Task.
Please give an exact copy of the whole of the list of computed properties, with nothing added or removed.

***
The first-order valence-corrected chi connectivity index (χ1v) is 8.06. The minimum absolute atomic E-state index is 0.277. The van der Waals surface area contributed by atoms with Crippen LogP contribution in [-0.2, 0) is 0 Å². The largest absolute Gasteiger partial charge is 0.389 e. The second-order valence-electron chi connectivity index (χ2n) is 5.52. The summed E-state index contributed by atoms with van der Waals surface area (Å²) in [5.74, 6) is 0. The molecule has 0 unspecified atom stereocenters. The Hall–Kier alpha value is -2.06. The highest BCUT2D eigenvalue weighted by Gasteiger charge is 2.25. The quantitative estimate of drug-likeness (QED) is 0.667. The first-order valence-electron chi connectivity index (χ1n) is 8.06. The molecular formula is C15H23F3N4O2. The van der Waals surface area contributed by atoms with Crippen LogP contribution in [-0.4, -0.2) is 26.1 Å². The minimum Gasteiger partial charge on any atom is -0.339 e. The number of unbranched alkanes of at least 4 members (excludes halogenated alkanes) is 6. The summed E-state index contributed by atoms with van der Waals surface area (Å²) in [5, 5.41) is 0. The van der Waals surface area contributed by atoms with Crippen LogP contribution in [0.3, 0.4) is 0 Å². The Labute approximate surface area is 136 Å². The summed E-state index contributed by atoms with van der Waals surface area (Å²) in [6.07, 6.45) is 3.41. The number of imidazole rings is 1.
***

The first-order valence-corrected chi connectivity index (χ1v) is 8.06. The minimum absolute atomic E-state index is 0.277. The van der Waals surface area contributed by atoms with Crippen LogP contribution in [-0.2, 0) is 0 Å². The largest absolute Gasteiger partial charge is 0.389 e. The second-order valence-electron chi connectivity index (χ2n) is 5.52. The summed E-state index contributed by atoms with van der Waals surface area (Å²) in [5.74, 6) is 0. The molecule has 0 unspecified atom stereocenters. The Hall–Kier alpha value is -2.06. The highest BCUT2D eigenvalue weighted by Gasteiger charge is 2.25. The quantitative estimate of drug-likeness (QED) is 0.667. The first-order valence-electron chi connectivity index (χ1n) is 8.06. The molecular formula is C15H23F3N4O2. The van der Waals surface area contributed by atoms with Crippen LogP contribution in [-0.4, -0.2) is 26.1 Å². The minimum Gasteiger partial charge on any atom is -0.339 e. The number of unbranched alkanes of at least 4 members (excludes halogenated alkanes) is 6. The summed E-state index contributed by atoms with van der Waals surface area (Å²) in [5, 5.41) is 0. The van der Waals surface area contributed by atoms with Crippen LogP contribution in [0.3, 0.4) is 0 Å². The Labute approximate surface area is 136 Å². The summed E-state index contributed by atoms with van der Waals surface area (Å²) in [6.07, 6.45) is 3.41. The number of imidazole rings is 1.